Tuesday, March 18, 2008

a brilliant, patient Englishman

In collecting beautiful souls, the company of heaven got richer today: one of the loveliest voices in contemporary cinema has passed out of this world. Anthony Minghella, writer, director and cultural advocate has died in London. He was 54.

He was that rare thing: a successful visionary who managed to hold true to his own identity while developing and enhancing personal style. His gifts as a writer, his intelligent and generous sensibility toward actors, and his carefully considered innovative filmmaking style were never expressed at the cost of who he was. Abundant and humorous, his infectious smile massaged the egos of actors and crews alike while his toughest discipline was reserved for himself. A highly evolved writer, he whittled text to its bravest and most efficient form. I have often been in awe of it.

He was an enormously articulate man. To this day when I have taught screenplay adaptation, I have quoted Anthony Minghella's one-liner, "adaptation is all about compression and reinvention". His own talents for these tools were well evident in the screenplay for The English Patient, in which a formidably complex book was boiled down to its most poetic essence, scene by scene. In published form, his scripts read like a plate of cinematic amuses-geules. Each scene uses brushstroke lines to exquisitely delineate character and action. His scene action writing was a beauty to behold. He was an accomplished playwright and screenwriter with his own stories, but he was arguably the finest writer working at adaptations. He knew how to plunge into the heart of a book and pull out a radiating jewel.

In 2001 I had the wonderful opportunity to interview Minghella about his "Beckett on Film" short Play. In a day long stint of some dozen media interviews, he gave me half an hour. I remember the liveliness of his expressions, the dance of his smiling eyes as he showed interest in the fact that I was a teacher as well as a writer. Instead of the usual question/answer format, I had the feeling of a real conversation with someone incredibly interesting who just really wanted to sit and talk about Beckett. (Unfortunately, that interview for cyberfilmschool.com is no longer available online or I would link to it. I will try to find the html page on my old computer and paste it in.)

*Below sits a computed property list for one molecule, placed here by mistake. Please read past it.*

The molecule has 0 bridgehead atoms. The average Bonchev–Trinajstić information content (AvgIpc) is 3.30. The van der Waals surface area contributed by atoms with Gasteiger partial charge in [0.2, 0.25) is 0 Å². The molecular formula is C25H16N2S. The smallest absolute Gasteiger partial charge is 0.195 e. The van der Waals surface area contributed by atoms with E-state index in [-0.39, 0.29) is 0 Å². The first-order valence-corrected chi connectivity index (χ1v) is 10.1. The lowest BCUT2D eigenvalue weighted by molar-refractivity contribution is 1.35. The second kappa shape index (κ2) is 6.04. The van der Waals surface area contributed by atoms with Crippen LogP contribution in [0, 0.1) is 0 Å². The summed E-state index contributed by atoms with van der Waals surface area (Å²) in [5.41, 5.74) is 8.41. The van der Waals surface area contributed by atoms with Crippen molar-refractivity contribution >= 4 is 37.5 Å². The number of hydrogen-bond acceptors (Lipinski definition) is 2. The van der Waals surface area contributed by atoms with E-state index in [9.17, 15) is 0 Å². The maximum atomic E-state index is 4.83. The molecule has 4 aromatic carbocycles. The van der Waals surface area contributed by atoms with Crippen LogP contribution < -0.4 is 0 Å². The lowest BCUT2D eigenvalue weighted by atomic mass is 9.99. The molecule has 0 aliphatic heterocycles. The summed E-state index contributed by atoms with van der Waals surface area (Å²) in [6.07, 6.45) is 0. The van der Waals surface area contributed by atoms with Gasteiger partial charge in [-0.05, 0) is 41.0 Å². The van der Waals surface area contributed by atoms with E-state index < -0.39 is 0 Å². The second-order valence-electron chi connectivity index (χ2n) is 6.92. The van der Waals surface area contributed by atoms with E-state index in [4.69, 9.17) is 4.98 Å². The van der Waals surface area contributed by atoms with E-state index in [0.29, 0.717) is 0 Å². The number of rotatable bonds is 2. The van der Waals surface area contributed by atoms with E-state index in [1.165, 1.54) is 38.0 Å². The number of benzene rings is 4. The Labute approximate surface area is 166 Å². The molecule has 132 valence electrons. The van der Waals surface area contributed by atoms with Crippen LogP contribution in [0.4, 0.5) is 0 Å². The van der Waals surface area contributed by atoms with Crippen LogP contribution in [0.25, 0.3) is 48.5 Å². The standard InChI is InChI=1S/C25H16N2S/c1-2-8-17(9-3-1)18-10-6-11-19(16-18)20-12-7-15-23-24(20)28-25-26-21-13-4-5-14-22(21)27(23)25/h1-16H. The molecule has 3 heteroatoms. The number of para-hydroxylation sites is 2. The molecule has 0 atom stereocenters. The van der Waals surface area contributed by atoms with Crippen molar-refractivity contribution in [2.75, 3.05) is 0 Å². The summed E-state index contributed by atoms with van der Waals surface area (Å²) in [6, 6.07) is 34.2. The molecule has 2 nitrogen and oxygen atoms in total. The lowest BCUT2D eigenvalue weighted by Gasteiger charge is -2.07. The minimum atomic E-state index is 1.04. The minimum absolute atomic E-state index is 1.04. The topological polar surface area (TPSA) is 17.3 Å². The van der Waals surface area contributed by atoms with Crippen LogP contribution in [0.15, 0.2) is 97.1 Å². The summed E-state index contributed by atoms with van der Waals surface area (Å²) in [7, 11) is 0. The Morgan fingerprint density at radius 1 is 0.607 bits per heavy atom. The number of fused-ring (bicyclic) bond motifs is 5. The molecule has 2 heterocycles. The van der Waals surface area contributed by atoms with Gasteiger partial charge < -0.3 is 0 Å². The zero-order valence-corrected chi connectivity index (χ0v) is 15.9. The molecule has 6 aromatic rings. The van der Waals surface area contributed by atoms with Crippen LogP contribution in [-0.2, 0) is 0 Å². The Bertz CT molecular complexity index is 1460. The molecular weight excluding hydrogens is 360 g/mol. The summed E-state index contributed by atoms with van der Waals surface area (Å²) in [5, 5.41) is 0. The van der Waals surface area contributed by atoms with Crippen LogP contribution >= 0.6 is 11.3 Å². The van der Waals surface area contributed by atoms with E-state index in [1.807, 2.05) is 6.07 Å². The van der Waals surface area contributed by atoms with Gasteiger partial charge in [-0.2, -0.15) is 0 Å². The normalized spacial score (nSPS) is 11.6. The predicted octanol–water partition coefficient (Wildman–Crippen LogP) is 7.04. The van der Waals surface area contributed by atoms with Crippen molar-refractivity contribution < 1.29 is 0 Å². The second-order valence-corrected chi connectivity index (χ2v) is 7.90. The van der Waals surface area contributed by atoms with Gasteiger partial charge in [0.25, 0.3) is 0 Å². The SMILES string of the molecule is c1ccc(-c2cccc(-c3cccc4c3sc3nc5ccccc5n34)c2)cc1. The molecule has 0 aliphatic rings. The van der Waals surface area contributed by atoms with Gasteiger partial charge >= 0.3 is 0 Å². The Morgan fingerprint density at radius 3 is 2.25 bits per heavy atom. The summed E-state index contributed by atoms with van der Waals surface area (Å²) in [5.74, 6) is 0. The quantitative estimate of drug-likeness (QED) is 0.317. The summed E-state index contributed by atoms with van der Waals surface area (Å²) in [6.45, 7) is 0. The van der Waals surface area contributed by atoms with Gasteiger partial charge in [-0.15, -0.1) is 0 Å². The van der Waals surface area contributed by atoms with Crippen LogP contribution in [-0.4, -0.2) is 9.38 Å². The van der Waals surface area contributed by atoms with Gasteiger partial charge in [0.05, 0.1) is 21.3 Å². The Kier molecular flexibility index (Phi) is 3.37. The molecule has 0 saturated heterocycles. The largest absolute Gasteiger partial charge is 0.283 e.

On a separate occasion, I met him again, and had the chance to talk to him about the deep impact on me of a particular scene in The English Patient. I referred to the moment in a Tuscany chapel, in which Hana, the character played by Juliette Binoche, is swung up on a rope with a torch in order that she might view close up the frescoes of Piero Della Francesco. I told Minghella that day that I had put a still from this scene on my writing desk because it reminded me of everything I write for: spirituality; beauty; and the sense of transcendence that comes when art works. He thanked me for telling him that and wished me well with my writing. His warmth, even briefly encountered, was incredibly uplifting.

There is an eerie synchronicity for me in this loss: I last felt a cinematic death this keenly twelve years ago, when I heard of the sudden death by heart attack of the Polish master filmmaker, Krysztof Kieslowski. He, too, died in the middle of a career in full bloom and he too was 54. At the time of his death, he left three unfinished screenplays, loose adaptations with writing partner Kryzstof Piesiewicz of Dante's Divine Comedy. The first of these to get produced posthumously was Heaven. It was produced because of the tenacity and commitment brought to it by Executive Producer... Anthony Minghella.

Minghella and Kieslowski are miles apart in cinematic style but they shared the great capacity to imagine story through the heart, to play out the everyday complexity of life through nuance of character. They also shared a leading lady: Juliette Binoche, who is featured in Kieslowski's Three Colours: Blue went on to Minghella's The English Patient and Breaking and Entering. Minghella worked with the same actors often, creating a kind of cinematic ensemble. Among them are Binoche, Jude Law, Alan Rickman and Juliet Stevenson.

There is a scene in Minghella's Truly, Madly, Deeply in which Alan Rickman (as the husband of a woman so grief-stricken by his death that he one day returns), makes his wife recite a poem by Pablo Neruda. Minghella spoke openly about his 'uxorious love' for his own wife, choreographer Carolyn Choa. In imagining her grief tonight, the line from that Neruda poem comes quickly back: "if you have died, it will rain on my soul all night and all day".

It will be raining on the soul of the film industry tonight, tomorrow and onward for a long time to come.
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